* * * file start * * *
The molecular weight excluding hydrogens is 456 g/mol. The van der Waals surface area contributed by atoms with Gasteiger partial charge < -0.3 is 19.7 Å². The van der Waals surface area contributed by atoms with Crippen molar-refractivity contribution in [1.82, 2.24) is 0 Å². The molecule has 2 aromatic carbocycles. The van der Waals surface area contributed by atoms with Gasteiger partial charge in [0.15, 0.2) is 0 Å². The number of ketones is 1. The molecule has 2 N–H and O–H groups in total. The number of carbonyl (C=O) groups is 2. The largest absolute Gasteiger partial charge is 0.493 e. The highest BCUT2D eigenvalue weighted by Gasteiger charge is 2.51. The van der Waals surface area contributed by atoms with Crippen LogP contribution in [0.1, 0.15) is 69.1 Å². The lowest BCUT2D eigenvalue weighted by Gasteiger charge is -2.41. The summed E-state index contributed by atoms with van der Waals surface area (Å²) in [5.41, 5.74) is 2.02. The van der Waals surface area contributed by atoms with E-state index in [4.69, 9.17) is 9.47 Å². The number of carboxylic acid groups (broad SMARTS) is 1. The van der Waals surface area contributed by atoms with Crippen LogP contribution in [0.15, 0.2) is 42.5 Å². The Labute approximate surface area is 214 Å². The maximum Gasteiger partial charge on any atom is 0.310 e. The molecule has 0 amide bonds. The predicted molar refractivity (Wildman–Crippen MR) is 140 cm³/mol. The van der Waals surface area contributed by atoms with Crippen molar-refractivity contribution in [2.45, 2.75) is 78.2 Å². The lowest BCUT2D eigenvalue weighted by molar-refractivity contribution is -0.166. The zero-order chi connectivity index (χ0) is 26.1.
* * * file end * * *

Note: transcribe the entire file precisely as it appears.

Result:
The molecular weight excluding hydrogens is 456 g/mol. The van der Waals surface area contributed by atoms with Gasteiger partial charge < -0.3 is 19.7 Å². The van der Waals surface area contributed by atoms with Crippen molar-refractivity contribution in [1.82, 2.24) is 0 Å². The molecule has 2 aromatic carbocycles. The van der Waals surface area contributed by atoms with Gasteiger partial charge in [0.15, 0.2) is 0 Å². The number of ketones is 1. The molecule has 2 N–H and O–H groups in total. The number of carbonyl (C=O) groups is 2. The largest absolute Gasteiger partial charge is 0.493 e. The highest BCUT2D eigenvalue weighted by Gasteiger charge is 2.51. The van der Waals surface area contributed by atoms with Crippen LogP contribution in [0.1, 0.15) is 69.1 Å². The lowest BCUT2D eigenvalue weighted by Gasteiger charge is -2.41. The summed E-state index contributed by atoms with van der Waals surface area (Å²) in [5.41, 5.74) is 2.02. The van der Waals surface area contributed by atoms with E-state index in [4.69, 9.17) is 9.47 Å². The number of carboxylic acid groups (broad SMARTS) is 1. The van der Waals surface area contributed by atoms with Crippen LogP contribution in [0.15, 0.2) is 42.5 Å². The Labute approximate surface area is 214 Å². The maximum Gasteiger partial charge on any atom is 0.310 e. The molecule has 0 amide bonds. The predicted molar refractivity (Wildman–Crippen MR) is 140 cm³/mol. The van der Waals surface area contributed by atoms with Crippen molar-refractivity contribution in [2.45, 2.75) is 78.2 Å². The lowest BCUT2D eigenvalue weighted by molar-refractivity contribution is -0.166. The zero-order chi connectivity index (χ0) is 26.1.